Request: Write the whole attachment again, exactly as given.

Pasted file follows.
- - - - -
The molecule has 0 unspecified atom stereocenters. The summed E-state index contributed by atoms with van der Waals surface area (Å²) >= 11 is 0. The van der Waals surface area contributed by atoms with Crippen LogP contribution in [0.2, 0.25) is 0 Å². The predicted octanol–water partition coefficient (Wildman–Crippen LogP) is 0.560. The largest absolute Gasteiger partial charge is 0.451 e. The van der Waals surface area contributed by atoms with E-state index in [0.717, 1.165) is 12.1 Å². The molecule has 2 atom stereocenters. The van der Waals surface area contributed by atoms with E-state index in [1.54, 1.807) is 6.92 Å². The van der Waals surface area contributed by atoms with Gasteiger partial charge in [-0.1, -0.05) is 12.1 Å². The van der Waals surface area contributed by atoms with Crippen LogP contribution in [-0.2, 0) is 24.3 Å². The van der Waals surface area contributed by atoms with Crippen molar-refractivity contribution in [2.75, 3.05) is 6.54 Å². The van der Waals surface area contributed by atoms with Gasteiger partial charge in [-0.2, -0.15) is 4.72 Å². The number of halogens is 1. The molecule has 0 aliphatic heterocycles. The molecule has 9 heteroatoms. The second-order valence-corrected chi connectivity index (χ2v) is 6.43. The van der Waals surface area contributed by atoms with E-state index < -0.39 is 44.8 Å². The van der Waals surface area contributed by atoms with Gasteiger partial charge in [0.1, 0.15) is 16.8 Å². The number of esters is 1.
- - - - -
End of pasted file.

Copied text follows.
The molecule has 0 unspecified atom stereocenters. The summed E-state index contributed by atoms with van der Waals surface area (Å²) >= 11 is 0. The van der Waals surface area contributed by atoms with Crippen LogP contribution in [0.2, 0.25) is 0 Å². The predicted octanol–water partition coefficient (Wildman–Crippen LogP) is 0.560. The largest absolute Gasteiger partial charge is 0.451 e. The van der Waals surface area contributed by atoms with E-state index in [0.717, 1.165) is 12.1 Å². The molecule has 2 atom stereocenters. The van der Waals surface area contributed by atoms with E-state index in [1.54, 1.807) is 6.92 Å². The van der Waals surface area contributed by atoms with Gasteiger partial charge in [-0.1, -0.05) is 12.1 Å². The van der Waals surface area contributed by atoms with Crippen LogP contribution in [-0.2, 0) is 24.3 Å². The van der Waals surface area contributed by atoms with Crippen molar-refractivity contribution in [2.75, 3.05) is 6.54 Å². The van der Waals surface area contributed by atoms with Gasteiger partial charge in [-0.2, -0.15) is 4.72 Å². The number of halogens is 1. The molecule has 0 aliphatic heterocycles. The molecule has 9 heteroatoms. The second-order valence-corrected chi connectivity index (χ2v) is 6.43. The van der Waals surface area contributed by atoms with E-state index < -0.39 is 44.8 Å². The van der Waals surface area contributed by atoms with Gasteiger partial charge in [0.1, 0.15) is 16.8 Å². The number of esters is 1.